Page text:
HONG KONG, RAW – Asian shares have risen as the Chinese market returned from a one-week holiday upbeat, tracking a global rally, while investors also eyed key US jobs data for fresh insight into the timing of Federal Reserve tapering.

MSCI’s broadest index of Asia-Pacific shares outside Japan rose 0.5 per cent, after rallying 2.1 per cent the day before, its biggest daily gain since August. Japan’s Nikkei index advanced 1.8 per cent.

Chinese blue chips gained 0.56 per cent as they resumed trading after being closed for the National Day holiday, while Hong Kong – which has been open all week – gained one per cent.

Elsewhere, Australian shares rose 0.84 per cent helped by mining stocks amid surging commodities prices.

Over the past three months, Chinese shares have been battered by regulatory changes, turmoil in the property sector, and more recently a power crunch, but some investors are now starting to see a buying opportunity.

“The debate on China is shifting a bit away from being very negative. People are asking, ‘Is there a way beyond the regulatory uncertainty? How much of this is reflected in prices?’,” said Herald van der Linde, Asia Pacific head of equity strategy at HSBC.

“We’re neutral, we tell people not to be too negative because valuations are low.”

The focus remains on the property market as investors wait to see whether regulators take action to contain the contagion from cash-strapped Evergrande’s debt problems.

US futures rose 0.16 per cent after the Senate approved legislation to temporarily raise the federal government’s $US28.4 trillion debt limit and avoid the risk of a default later this month.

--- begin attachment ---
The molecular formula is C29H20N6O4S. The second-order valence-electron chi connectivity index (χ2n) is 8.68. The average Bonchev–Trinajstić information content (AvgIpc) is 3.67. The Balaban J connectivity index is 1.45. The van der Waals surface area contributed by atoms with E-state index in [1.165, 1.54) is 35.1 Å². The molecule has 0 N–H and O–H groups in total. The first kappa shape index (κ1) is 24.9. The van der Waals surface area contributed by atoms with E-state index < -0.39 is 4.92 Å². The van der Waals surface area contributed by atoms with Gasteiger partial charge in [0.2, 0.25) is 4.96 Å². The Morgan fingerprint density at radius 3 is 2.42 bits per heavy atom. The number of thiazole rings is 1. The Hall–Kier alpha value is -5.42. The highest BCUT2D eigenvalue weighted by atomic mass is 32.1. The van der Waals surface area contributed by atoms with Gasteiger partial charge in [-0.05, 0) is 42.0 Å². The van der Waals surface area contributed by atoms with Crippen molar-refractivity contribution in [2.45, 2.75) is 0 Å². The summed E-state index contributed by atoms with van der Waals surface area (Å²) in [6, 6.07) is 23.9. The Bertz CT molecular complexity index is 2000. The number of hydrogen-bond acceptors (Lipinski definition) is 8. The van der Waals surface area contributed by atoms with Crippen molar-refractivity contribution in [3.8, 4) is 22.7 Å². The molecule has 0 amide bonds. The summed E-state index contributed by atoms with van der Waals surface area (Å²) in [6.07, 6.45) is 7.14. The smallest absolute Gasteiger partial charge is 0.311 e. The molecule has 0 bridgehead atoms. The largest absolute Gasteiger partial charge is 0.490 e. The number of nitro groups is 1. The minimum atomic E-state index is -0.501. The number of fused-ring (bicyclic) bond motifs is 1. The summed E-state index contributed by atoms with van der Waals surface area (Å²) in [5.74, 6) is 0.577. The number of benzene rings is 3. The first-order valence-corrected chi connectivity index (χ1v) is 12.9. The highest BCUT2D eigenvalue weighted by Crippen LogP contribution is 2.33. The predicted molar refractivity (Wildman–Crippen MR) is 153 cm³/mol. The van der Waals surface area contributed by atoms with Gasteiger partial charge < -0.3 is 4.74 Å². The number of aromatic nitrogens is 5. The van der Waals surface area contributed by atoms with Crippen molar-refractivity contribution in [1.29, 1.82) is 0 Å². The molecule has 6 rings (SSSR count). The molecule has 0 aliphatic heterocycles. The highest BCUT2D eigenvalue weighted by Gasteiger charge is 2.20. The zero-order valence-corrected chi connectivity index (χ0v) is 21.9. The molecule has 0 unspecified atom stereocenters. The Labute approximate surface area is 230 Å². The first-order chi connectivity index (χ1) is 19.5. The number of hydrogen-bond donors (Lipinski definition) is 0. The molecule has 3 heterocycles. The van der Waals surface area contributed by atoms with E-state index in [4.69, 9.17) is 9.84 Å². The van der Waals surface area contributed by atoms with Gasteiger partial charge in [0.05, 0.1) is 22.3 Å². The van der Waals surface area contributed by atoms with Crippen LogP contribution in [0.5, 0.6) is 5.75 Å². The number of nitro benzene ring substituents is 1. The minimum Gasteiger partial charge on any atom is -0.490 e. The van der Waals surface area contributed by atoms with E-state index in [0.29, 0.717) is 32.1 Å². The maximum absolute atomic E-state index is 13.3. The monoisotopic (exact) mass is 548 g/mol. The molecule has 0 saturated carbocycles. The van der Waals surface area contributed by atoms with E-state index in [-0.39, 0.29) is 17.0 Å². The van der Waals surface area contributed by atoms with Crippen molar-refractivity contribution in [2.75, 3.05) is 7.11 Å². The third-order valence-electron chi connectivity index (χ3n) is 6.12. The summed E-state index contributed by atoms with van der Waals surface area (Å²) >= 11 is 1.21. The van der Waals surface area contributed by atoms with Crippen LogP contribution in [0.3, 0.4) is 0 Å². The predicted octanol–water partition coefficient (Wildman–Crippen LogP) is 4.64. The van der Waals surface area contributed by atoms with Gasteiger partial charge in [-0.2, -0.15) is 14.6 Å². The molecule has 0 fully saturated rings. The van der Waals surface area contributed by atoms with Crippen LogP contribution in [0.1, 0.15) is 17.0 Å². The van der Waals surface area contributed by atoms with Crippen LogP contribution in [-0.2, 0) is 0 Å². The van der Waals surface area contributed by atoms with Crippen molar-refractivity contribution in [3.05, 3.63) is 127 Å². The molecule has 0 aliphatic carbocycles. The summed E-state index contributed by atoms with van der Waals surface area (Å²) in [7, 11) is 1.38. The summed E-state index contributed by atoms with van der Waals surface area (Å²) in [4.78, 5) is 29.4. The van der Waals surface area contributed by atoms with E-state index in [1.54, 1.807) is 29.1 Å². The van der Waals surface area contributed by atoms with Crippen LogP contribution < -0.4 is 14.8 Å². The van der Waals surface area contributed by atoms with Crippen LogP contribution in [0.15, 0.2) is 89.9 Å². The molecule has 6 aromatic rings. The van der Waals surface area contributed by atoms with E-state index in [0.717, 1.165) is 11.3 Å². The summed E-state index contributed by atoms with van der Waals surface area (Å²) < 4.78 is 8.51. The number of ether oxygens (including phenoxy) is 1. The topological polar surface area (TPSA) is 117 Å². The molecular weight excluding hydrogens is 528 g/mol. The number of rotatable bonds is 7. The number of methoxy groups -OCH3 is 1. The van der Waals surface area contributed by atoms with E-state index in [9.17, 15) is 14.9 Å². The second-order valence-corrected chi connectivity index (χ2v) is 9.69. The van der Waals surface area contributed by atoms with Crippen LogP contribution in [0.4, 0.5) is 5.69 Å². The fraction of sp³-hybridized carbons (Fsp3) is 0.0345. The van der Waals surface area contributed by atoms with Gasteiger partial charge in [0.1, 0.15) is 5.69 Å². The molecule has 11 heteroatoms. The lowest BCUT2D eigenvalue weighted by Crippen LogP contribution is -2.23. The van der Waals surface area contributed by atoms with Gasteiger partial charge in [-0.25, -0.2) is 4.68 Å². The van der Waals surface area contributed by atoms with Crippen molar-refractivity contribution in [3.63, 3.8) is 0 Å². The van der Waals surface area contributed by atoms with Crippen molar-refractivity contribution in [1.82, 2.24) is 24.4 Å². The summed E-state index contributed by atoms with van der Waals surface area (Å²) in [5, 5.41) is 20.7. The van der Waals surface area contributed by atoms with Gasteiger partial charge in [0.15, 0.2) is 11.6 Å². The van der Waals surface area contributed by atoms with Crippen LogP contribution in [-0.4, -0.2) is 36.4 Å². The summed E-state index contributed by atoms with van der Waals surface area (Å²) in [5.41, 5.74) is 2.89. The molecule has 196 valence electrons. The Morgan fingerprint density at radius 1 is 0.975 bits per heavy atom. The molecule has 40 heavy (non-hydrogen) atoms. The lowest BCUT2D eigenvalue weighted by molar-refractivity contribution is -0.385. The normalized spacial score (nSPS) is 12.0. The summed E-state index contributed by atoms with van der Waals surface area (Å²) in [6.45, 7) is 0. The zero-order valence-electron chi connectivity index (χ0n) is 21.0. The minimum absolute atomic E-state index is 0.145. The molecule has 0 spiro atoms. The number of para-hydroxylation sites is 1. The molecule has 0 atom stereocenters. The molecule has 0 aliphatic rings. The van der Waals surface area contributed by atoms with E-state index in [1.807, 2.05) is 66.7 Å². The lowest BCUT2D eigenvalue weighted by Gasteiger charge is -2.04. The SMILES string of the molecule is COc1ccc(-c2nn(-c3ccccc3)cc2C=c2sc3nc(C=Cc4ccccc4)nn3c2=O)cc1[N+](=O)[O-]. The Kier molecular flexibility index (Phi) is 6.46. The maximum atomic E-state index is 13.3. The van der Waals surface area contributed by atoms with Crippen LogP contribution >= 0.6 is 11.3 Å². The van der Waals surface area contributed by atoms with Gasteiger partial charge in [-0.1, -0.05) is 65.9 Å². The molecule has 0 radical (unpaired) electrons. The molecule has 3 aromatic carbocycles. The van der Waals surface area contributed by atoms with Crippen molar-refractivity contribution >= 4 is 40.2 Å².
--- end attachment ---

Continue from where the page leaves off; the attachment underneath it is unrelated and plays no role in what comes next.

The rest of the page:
Overnight on Wall Street, the Dow Jones Industrial Average gained 0.98 per cent, the S&P 500 rose 0.83 per cent and the Nasdaq Composite moved up 1.05 per cent.

Investors are also keeping an eye on US employment data for September due later on Friday.

They expect employment figures that are near consensus will lead the Federal Reserve to indicate at its November meeting when it will begin tapering its massive stimulus program.

US Treasury yields rose ahead of those figures, with volatility at the shortest end of the curve easing as the plan emerged to avoid a default on government debt.

In Asian hours, the benchmark 10-year US Treasury yield rose 1.6 basis points to 1.58887 per cent, its highest since June when it touched 1.594 per cent.

In currency markets, the US dollar index, which measures the greenback against a basket of its peers, was little changed at 94.206, not too far from a 12-month high of 94.504 hit in late September.

CBA analysts said it was possible the jobs data could surprise investors by being lower than expected, but, “We think it would take a larger miss than we are anticipating to stop the (Federal Reserve) from announcing a taper in November”.

Oil prices continued to be volatile. Brent crude rose 0.6 per cent to $US82.44 a barrel, while US crude gained 0.78 per cent to $US78.90 a barrel.